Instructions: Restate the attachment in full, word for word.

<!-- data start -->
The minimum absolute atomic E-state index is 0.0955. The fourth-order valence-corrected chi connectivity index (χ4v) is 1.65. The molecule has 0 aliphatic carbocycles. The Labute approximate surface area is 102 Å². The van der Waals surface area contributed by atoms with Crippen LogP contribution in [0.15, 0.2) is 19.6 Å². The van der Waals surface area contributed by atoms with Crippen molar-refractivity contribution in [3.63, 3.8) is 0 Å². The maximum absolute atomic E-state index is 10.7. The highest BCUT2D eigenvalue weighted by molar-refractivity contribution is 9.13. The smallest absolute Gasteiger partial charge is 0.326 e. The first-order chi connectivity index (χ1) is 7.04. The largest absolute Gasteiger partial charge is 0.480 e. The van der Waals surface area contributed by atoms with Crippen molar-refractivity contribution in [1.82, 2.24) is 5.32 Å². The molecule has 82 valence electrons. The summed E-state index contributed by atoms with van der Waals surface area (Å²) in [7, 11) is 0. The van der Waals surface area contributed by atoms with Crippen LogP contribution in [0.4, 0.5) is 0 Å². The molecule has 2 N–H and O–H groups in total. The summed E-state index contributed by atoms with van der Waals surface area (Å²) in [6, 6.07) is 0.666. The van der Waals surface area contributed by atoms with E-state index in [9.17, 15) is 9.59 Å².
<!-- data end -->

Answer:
The minimum absolute atomic E-state index is 0.0955. The fourth-order valence-corrected chi connectivity index (χ4v) is 1.65. The molecule has 0 aliphatic carbocycles. The Labute approximate surface area is 102 Å². The van der Waals surface area contributed by atoms with Crippen LogP contribution in [0.15, 0.2) is 19.6 Å². The van der Waals surface area contributed by atoms with Crippen molar-refractivity contribution in [3.63, 3.8) is 0 Å². The maximum absolute atomic E-state index is 10.7. The highest BCUT2D eigenvalue weighted by molar-refractivity contribution is 9.13. The smallest absolute Gasteiger partial charge is 0.326 e. The first-order chi connectivity index (χ1) is 7.04. The largest absolute Gasteiger partial charge is 0.480 e. The van der Waals surface area contributed by atoms with Crippen molar-refractivity contribution in [1.82, 2.24) is 5.32 Å². The molecule has 82 valence electrons. The summed E-state index contributed by atoms with van der Waals surface area (Å²) in [7, 11) is 0. The van der Waals surface area contributed by atoms with Crippen LogP contribution in [0.4, 0.5) is 0 Å². The molecule has 2 N–H and O–H groups in total. The summed E-state index contributed by atoms with van der Waals surface area (Å²) in [6, 6.07) is 0.666. The van der Waals surface area contributed by atoms with E-state index in [9.17, 15) is 9.59 Å².